Obestatin has recently been identified as a peptide derived from pre-proghrelin that opposes ghrelin effects on appetite and body weight in rodents. We studied the effect of food intake on both these hormones in obese and lean subjects and recorded in parallel the subjective sensations of satiety and hunger. Eight obese (two males and six females, BMI=3152 kg/m2) and eight age- and sex-matched lean subjects (BMI=1923 kg/m2) were randomized to 1) take a standard breakfast and 2) time control studies after an overnight fast in a prospective cross-over study design. Obestatin and ghrelin plasma concentrations were quantified by radioimmunoassays, satiety and hunger by visual analogue scales.
Basal circulating obestatin was significantly decreased in obese as compared to lean humans and stable in both study groups during an observation period of 90 minutes. Thirty minutes after food intake, obestatin levels were markly reduced in obese subjects, but increased in lean controls. There was no correlation between ghrelin and obestatin postprandial plasma concentrations. Subjective ratings of satiety and hunger were significantly related to obestatin plasma concentrations only in lean subjects.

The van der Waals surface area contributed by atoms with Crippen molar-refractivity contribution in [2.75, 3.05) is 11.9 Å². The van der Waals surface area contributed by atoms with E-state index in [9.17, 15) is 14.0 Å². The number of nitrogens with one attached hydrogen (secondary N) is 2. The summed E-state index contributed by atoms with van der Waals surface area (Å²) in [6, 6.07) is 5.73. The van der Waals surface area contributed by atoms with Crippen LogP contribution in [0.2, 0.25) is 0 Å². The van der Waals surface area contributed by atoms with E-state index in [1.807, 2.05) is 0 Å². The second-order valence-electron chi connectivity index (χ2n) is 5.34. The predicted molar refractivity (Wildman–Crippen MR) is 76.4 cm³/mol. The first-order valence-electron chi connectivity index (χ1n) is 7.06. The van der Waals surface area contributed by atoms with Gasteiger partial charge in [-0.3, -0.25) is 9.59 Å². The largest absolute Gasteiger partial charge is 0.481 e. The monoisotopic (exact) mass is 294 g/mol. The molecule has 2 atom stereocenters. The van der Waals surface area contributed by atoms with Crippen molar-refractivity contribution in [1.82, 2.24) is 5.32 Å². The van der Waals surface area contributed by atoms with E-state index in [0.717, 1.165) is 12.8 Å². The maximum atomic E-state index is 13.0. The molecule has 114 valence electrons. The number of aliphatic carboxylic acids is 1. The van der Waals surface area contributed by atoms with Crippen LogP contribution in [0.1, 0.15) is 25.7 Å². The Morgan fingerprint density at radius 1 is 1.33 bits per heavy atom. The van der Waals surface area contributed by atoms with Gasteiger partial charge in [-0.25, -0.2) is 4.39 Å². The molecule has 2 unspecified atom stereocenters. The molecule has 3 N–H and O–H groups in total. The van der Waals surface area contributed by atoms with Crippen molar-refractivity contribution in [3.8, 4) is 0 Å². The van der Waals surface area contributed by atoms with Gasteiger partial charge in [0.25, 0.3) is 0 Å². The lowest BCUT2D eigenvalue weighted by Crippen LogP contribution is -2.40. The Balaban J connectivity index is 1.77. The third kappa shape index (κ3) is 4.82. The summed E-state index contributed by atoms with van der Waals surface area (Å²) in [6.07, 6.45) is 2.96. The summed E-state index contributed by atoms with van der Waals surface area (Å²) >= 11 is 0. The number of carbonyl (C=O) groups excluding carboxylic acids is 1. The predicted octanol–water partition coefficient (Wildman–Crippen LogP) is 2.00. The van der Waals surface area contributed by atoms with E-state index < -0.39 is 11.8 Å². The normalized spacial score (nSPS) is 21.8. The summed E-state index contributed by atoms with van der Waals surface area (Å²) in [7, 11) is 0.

We conclude that obestatin concentrations are much lower in obese subjects and inversely regulated by food intake, as compared to lean subjects. Both fasting and postprandial suppression of the anorexigenic obestatin might be of relevance in the pathophysiology of the positive energy balance associated with obesity.